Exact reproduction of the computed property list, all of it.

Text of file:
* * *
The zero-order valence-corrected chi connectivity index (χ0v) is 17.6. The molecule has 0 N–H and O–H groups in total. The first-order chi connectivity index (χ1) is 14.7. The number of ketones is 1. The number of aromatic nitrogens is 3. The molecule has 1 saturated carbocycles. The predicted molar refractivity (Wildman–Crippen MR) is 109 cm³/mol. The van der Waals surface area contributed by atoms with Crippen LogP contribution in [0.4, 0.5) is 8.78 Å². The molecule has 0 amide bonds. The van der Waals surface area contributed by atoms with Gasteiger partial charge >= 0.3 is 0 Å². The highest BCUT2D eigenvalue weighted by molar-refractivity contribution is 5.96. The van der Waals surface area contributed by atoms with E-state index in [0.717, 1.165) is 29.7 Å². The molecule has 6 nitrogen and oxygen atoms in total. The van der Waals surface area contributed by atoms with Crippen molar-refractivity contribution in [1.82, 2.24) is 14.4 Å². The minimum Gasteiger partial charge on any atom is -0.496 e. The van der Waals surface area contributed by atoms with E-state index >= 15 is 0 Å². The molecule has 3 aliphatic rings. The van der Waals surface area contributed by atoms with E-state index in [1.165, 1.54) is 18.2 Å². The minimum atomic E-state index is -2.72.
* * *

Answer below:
The zero-order valence-corrected chi connectivity index (χ0v) is 17.6. The molecule has 0 N–H and O–H groups in total. The first-order chi connectivity index (χ1) is 14.7. The number of ketones is 1. The number of aromatic nitrogens is 3. The molecule has 1 saturated carbocycles. The predicted molar refractivity (Wildman–Crippen MR) is 109 cm³/mol. The van der Waals surface area contributed by atoms with Crippen LogP contribution in [0.4, 0.5) is 8.78 Å². The molecule has 0 amide bonds. The van der Waals surface area contributed by atoms with Gasteiger partial charge >= 0.3 is 0 Å². The highest BCUT2D eigenvalue weighted by molar-refractivity contribution is 5.96. The van der Waals surface area contributed by atoms with E-state index in [0.717, 1.165) is 29.7 Å². The molecule has 6 nitrogen and oxygen atoms in total. The van der Waals surface area contributed by atoms with Crippen molar-refractivity contribution in [1.82, 2.24) is 14.4 Å². The minimum Gasteiger partial charge on any atom is -0.496 e. The van der Waals surface area contributed by atoms with E-state index >= 15 is 0 Å². The molecule has 3 aliphatic rings. The van der Waals surface area contributed by atoms with E-state index in [1.165, 1.54) is 18.2 Å². The minimum atomic E-state index is -2.72.